The trustees of Newman University, a Catholic university in Kansas, have approved a plan proposed by the administration that will revise its philosophy and theology programs so that they “align strategically” with its new School of Catholic Studies.
The administration also plans to eliminate four major programs, but it is unclear at this point whether philosophy would be among them.
Also unclear is what it means for the philosophy program to “align strategically” with the School of Catholic Studies. It could primarily be an administrative and staff consolidation with only indirect effects on how philosophy is taught at the school. Or it could be an attempt to explicitly influence the content and teaching of philosophy courses in a way that furthers the aim of the School of Catholic Studies, which is to reinforce “core values” such as “Catholic Identity” and provide “students authentic and transformational opportunities to grow in their faith during their collegiate journey.” (Inquiries about this to Newman University administration have yet to be answered.)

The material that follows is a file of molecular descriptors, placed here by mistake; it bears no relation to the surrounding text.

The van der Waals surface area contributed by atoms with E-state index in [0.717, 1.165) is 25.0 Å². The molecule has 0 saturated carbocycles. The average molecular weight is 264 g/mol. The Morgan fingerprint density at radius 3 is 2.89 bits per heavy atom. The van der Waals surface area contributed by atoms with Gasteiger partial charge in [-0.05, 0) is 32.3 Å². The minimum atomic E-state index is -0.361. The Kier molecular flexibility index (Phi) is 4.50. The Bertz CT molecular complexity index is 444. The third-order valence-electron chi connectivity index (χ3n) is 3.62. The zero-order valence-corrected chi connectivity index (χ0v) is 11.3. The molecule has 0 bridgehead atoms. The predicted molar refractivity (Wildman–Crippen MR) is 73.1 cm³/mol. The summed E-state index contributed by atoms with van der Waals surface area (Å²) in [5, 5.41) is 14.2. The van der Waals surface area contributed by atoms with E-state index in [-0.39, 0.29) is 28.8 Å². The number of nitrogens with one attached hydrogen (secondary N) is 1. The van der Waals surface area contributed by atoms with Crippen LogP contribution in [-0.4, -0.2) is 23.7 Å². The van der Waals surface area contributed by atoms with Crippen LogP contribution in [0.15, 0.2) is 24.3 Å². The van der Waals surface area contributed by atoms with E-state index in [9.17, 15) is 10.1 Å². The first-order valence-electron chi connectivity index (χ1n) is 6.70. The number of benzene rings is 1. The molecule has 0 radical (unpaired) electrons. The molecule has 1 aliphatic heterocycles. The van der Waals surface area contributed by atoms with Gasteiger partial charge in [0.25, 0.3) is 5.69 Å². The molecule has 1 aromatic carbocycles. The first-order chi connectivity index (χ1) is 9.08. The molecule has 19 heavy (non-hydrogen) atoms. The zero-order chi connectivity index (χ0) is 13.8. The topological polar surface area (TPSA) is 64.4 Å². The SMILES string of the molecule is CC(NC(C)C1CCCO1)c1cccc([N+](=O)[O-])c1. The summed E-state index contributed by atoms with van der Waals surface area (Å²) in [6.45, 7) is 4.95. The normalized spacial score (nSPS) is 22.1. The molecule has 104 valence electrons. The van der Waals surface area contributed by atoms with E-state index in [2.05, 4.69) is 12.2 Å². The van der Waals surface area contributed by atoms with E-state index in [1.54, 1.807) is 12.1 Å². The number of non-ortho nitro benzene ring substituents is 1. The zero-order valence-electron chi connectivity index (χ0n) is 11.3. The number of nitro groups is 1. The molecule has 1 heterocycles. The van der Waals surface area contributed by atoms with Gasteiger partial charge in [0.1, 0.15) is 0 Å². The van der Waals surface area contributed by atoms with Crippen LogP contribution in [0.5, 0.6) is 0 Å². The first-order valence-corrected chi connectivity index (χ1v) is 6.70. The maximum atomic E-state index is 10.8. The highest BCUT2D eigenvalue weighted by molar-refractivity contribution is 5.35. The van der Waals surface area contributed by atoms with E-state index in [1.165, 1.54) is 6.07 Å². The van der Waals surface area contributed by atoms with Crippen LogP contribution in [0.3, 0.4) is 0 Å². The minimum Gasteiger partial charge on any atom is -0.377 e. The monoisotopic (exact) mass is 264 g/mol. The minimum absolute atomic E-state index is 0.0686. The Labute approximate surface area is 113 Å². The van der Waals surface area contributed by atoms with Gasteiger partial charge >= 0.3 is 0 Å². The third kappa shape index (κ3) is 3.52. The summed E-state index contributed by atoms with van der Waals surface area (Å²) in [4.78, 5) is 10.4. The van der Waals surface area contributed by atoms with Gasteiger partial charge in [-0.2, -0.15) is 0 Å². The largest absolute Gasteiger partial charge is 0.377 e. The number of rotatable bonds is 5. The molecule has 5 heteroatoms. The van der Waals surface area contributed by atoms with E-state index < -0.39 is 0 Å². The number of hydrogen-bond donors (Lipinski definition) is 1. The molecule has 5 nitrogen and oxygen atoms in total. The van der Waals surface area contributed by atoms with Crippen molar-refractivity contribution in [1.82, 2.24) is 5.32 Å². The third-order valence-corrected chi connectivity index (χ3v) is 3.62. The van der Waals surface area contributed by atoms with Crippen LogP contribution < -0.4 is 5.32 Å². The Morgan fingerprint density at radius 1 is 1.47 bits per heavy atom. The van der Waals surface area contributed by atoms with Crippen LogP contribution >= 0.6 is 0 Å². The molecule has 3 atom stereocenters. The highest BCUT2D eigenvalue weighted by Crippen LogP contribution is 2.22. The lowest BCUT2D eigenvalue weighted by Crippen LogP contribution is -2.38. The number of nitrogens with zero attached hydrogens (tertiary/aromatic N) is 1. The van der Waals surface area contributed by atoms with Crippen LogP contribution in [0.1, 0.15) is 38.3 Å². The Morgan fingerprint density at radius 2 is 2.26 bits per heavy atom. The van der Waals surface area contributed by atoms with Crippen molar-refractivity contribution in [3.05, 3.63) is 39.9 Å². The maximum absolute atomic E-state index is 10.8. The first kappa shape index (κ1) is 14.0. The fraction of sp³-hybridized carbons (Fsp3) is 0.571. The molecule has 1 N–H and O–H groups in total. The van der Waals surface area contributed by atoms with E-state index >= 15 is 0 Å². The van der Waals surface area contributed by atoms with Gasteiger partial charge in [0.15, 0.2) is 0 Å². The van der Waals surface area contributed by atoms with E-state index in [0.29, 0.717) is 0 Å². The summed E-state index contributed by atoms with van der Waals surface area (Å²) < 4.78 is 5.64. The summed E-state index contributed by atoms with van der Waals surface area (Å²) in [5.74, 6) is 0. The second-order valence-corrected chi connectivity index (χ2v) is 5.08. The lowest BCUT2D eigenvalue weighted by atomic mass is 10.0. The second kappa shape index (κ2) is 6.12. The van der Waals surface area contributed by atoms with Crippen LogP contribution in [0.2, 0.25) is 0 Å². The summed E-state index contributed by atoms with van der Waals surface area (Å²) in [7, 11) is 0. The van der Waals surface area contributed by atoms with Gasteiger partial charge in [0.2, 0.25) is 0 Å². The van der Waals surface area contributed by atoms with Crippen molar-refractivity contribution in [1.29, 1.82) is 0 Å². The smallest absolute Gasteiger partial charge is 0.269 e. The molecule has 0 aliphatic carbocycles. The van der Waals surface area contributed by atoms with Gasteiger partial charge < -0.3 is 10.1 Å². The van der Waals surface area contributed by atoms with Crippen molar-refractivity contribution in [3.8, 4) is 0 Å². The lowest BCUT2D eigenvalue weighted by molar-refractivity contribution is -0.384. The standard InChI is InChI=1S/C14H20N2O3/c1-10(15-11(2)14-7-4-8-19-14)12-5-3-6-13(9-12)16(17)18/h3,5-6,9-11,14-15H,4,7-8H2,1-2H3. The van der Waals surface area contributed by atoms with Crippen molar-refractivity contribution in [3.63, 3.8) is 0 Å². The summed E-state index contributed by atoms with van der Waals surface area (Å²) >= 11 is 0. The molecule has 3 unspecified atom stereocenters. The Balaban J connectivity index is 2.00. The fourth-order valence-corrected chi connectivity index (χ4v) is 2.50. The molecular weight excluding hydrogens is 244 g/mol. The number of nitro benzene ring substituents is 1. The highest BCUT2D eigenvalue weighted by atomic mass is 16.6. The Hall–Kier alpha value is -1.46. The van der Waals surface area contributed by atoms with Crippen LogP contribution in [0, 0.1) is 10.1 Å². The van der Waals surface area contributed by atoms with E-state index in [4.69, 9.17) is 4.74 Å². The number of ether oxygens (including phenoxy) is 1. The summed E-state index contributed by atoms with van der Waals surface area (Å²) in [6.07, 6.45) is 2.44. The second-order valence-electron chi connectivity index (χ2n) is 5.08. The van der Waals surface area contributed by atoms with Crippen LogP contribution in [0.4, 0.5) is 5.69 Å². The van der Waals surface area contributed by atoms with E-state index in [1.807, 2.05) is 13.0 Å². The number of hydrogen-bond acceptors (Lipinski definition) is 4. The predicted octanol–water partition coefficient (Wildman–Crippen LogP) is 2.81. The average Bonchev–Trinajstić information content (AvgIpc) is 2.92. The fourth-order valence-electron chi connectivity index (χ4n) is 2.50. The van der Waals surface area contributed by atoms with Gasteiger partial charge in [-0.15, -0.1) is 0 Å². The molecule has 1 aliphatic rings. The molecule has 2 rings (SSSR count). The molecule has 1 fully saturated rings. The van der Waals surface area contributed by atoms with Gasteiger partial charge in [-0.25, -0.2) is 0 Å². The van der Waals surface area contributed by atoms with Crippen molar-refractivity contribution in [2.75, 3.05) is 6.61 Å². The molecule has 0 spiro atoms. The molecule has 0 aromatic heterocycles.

Newman philosophy professor Christopher Fox was interviewed for a story on these changes by the school paper, The Vantage, about which he expressed concerns regarding “Newman’s ability to stay a place where knowledge is produced, and the diversity of views is supported.”
The Vantage reports: “Fox said with the realignment of his department with the school of Catholic Studies, and the university’s broader aim of reducing faculty positions, he expects that he will lose his job—in part, he said, because he has been prohibited from teaching philosophy to the seminarians. ‘They said it’s because I used bad words in class,’ he said.”
Perhaps relatedly, Newman University has faced a number of wrongful termination lawsuits over the past couple of years.